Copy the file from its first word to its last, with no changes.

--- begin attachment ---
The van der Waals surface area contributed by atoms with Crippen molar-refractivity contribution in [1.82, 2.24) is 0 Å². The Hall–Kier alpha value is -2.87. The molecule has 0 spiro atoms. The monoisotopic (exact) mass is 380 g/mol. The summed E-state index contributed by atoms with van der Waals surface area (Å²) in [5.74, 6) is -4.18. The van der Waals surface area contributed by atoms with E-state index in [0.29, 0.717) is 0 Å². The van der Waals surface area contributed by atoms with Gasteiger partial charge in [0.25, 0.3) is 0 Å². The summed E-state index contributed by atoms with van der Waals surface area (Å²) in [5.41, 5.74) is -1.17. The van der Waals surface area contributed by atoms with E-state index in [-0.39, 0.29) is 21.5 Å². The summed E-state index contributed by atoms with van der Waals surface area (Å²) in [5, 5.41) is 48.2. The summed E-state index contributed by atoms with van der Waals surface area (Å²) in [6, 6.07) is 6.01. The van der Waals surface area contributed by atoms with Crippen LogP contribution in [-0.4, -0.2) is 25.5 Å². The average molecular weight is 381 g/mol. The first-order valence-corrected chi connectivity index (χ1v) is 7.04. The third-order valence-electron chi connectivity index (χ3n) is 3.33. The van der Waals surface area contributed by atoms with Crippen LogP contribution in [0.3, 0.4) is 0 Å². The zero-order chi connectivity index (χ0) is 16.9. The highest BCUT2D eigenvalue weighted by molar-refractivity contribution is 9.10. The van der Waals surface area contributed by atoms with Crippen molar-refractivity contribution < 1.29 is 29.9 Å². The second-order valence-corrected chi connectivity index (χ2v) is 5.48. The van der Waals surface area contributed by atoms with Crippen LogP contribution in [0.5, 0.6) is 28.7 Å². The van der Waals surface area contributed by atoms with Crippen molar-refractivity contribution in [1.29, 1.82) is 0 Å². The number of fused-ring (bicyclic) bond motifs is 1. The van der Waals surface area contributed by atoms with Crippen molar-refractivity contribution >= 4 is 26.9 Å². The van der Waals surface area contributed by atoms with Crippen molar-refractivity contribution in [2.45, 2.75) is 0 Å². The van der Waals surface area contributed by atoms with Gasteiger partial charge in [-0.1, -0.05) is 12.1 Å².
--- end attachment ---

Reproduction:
The van der Waals surface area contributed by atoms with Crippen molar-refractivity contribution in [1.82, 2.24) is 0 Å². The Hall–Kier alpha value is -2.87. The molecule has 0 spiro atoms. The monoisotopic (exact) mass is 380 g/mol. The summed E-state index contributed by atoms with van der Waals surface area (Å²) in [5.74, 6) is -4.18. The van der Waals surface area contributed by atoms with E-state index in [0.29, 0.717) is 0 Å². The van der Waals surface area contributed by atoms with Gasteiger partial charge in [0.25, 0.3) is 0 Å². The summed E-state index contributed by atoms with van der Waals surface area (Å²) in [5.41, 5.74) is -1.17. The van der Waals surface area contributed by atoms with E-state index in [-0.39, 0.29) is 21.5 Å². The summed E-state index contributed by atoms with van der Waals surface area (Å²) in [5, 5.41) is 48.2. The summed E-state index contributed by atoms with van der Waals surface area (Å²) in [6, 6.07) is 6.01. The van der Waals surface area contributed by atoms with Crippen LogP contribution in [-0.4, -0.2) is 25.5 Å². The average molecular weight is 381 g/mol. The first-order valence-corrected chi connectivity index (χ1v) is 7.04. The third-order valence-electron chi connectivity index (χ3n) is 3.33. The van der Waals surface area contributed by atoms with Crippen LogP contribution in [0.3, 0.4) is 0 Å². The zero-order chi connectivity index (χ0) is 16.9. The highest BCUT2D eigenvalue weighted by molar-refractivity contribution is 9.10. The van der Waals surface area contributed by atoms with Crippen molar-refractivity contribution < 1.29 is 29.9 Å². The second-order valence-corrected chi connectivity index (χ2v) is 5.48. The van der Waals surface area contributed by atoms with Crippen LogP contribution in [0.5, 0.6) is 28.7 Å². The van der Waals surface area contributed by atoms with Crippen molar-refractivity contribution in [1.29, 1.82) is 0 Å². The number of fused-ring (bicyclic) bond motifs is 1. The van der Waals surface area contributed by atoms with Crippen molar-refractivity contribution >= 4 is 26.9 Å². The van der Waals surface area contributed by atoms with Crippen molar-refractivity contribution in [2.45, 2.75) is 0 Å². The van der Waals surface area contributed by atoms with Gasteiger partial charge in [-0.1, -0.05) is 12.1 Å².